This essay has been submitted by a student. This is not an example of the work written by our professional essay writers.
Left Realism was a policy oriented intervention which focused on the reality of crime for the working class victim and the necessity to elaborate a socialist substitute to conservative emphases on 'law and order'. Left Realists did not deny that ruling elites often try to criminalise forms of protest but noted that such attempts necessarily assume that the public, and particularly the poor, has a negative view of crime.
Left realism particularly explains the origins of juvenile delinquency amongst black males, in particular, as three fold: subculture; relative deprivation and marginalisation. Lea and Young claim that the sub-culture of young blacks is different from that of their parents and grandparents and originates more from the expectations and aspirations of British society. It is accurately this similarity which leads to crime. Lea and Young argue that it is because of the acceptance of British society's material goals that young blacks, for instance, feel deprived.
According to Lea and Young, delinquent youth feel a sense of relative deprivation due to the gap between their high expectations and the reality of what they can actually obtain, given the alternatives of unemployment, training schemes or low wage employment (once bluntly described by Stuart Hall as 'white man's shit work') which are frequently the only realistic choices on offer. They argue that working class youth accept on the whole the dominant values of society, but their behaviour is modified by the circumstances in which they are found; often at the bottom of the heap. Thus, they develop strategies to allow them to solve their problems, and this can lead to deviant and criminal behaviour.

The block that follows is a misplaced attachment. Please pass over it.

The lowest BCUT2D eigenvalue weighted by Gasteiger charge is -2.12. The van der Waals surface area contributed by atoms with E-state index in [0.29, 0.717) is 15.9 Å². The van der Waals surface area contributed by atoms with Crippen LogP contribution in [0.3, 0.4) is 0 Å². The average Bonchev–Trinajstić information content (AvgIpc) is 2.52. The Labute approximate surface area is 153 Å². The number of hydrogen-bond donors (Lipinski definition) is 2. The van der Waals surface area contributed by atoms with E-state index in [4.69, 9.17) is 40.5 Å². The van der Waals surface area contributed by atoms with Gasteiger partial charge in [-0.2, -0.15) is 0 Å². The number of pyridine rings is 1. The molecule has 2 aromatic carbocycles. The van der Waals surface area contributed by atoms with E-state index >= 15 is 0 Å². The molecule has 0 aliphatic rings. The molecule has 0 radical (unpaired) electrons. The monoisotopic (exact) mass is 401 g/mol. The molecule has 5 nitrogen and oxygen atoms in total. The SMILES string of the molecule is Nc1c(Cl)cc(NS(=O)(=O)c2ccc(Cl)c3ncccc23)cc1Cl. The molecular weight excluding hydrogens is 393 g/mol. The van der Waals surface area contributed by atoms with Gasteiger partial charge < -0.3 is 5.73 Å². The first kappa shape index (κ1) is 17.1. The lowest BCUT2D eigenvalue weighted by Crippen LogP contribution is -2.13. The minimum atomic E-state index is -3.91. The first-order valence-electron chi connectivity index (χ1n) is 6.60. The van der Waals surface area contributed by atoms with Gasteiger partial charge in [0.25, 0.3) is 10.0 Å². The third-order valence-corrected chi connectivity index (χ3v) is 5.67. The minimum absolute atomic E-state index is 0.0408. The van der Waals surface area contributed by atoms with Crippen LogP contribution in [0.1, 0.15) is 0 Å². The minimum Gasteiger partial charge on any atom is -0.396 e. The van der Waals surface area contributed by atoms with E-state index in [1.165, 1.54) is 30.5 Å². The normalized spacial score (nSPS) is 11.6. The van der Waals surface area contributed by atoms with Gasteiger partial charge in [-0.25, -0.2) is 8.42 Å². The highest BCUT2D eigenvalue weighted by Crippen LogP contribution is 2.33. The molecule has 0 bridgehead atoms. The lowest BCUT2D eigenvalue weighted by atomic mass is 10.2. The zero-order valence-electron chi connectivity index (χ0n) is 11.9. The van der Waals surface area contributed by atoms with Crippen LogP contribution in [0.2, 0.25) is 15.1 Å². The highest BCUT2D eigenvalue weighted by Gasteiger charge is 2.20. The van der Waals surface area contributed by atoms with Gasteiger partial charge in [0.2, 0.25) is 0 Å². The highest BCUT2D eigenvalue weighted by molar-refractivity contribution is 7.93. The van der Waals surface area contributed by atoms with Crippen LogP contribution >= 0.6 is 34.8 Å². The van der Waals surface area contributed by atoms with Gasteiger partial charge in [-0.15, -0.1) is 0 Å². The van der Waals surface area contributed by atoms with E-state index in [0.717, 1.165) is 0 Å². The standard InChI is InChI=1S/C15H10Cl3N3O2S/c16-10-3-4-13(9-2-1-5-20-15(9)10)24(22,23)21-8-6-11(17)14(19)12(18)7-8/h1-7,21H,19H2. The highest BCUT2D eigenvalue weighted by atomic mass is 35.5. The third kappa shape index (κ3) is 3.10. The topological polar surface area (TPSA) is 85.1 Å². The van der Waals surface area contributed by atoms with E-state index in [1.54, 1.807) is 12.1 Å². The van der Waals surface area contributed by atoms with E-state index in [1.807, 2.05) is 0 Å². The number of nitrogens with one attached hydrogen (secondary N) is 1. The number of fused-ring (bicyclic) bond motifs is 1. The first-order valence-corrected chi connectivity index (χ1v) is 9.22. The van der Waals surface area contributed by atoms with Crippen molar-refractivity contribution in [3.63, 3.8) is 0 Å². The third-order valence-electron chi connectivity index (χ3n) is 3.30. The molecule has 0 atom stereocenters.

The claimed strength of their approach is its ability to explain why some young people appear more prone to juvenile delinquency than others, reflecting their level of marginalisation from the society.
Marginalisation is the process by which groups find themselves on the edge of society, both economically and politically. Young points out that black and white youth in the inner city and sink estates are unsuccessful in the education system resulting in the blocked opportunities mentioned above. Moreover, they often feel marginalised by the actions of the institutions of the State such as schools, police among others. Black male youth subject to repeated stop and searches can be the trigger for cultural and economic marginalisation to be transferred into crime.
Left realism identifies a number of problems with modern policing such as a low clear-up rate which does not discourage criminals. Furthermore, in areas with a considerable black population the community's cooperation and confidence in the police is low causing the police to resort to 'military policing' which alienates the community even further. Left realists argue that the public should have more say in shaping police policy, and the police themselves should spend as much time as possible investigating crime.
One of the left realism's most significant contributions to criminology is the square of crime. Expanding on "The basic triangle of relations which is the proper subject-matter of criminology is- the offender, the state and the victim" (Young, 1986), Young added the public to this to create the 4 corners of the square, with the offender and the victim as the actors and the state and civil society as the reactors. In this framework, crime is viewed as the interaction between the four key variables as mentioned above and to control crime from a realist perspective involves intervention at each part of the square of crime. Here, the state means the criminal justice agencies and the state as political system; society does not only involve micro-levels of family and community structure but also the civil society as a set of legally, culturally and economically defined relations. As for the offender, it may be an individual, corporation, political group or other organisation and this may also apply to the victim. According to Young, any changes in one of these factors will influence the rate of crime